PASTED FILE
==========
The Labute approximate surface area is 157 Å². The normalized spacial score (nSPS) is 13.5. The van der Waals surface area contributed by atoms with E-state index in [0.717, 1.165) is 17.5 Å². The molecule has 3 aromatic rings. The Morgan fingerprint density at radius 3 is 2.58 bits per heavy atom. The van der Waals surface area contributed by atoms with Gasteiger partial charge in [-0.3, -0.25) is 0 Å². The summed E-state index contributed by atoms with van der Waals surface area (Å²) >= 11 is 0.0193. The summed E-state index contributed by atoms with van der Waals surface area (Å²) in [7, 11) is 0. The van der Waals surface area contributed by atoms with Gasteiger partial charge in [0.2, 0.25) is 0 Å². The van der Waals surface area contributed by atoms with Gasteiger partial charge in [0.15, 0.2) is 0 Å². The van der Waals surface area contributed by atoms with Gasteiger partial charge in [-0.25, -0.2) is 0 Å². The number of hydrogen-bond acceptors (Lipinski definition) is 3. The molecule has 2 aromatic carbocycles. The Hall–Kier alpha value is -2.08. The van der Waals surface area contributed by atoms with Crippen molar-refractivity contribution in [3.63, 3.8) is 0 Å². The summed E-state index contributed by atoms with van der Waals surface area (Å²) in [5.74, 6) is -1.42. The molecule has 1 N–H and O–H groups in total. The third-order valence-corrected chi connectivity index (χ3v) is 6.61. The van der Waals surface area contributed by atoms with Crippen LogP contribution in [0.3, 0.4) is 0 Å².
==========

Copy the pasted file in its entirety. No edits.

The Labute approximate surface area is 157 Å². The normalized spacial score (nSPS) is 13.5. The van der Waals surface area contributed by atoms with E-state index in [0.717, 1.165) is 17.5 Å². The molecule has 3 aromatic rings. The Morgan fingerprint density at radius 3 is 2.58 bits per heavy atom. The van der Waals surface area contributed by atoms with Gasteiger partial charge in [-0.3, -0.25) is 0 Å². The summed E-state index contributed by atoms with van der Waals surface area (Å²) >= 11 is 0.0193. The summed E-state index contributed by atoms with van der Waals surface area (Å²) in [7, 11) is 0. The van der Waals surface area contributed by atoms with Gasteiger partial charge in [0.2, 0.25) is 0 Å². The van der Waals surface area contributed by atoms with Gasteiger partial charge in [0.15, 0.2) is 0 Å². The van der Waals surface area contributed by atoms with Gasteiger partial charge in [-0.25, -0.2) is 0 Å². The number of hydrogen-bond acceptors (Lipinski definition) is 3. The molecule has 2 aromatic carbocycles. The Hall–Kier alpha value is -2.08. The van der Waals surface area contributed by atoms with Crippen molar-refractivity contribution in [3.63, 3.8) is 0 Å². The summed E-state index contributed by atoms with van der Waals surface area (Å²) in [5.74, 6) is -1.42. The molecule has 1 N–H and O–H groups in total. The third-order valence-corrected chi connectivity index (χ3v) is 6.61. The van der Waals surface area contributed by atoms with Crippen LogP contribution in [0.3, 0.4) is 0 Å².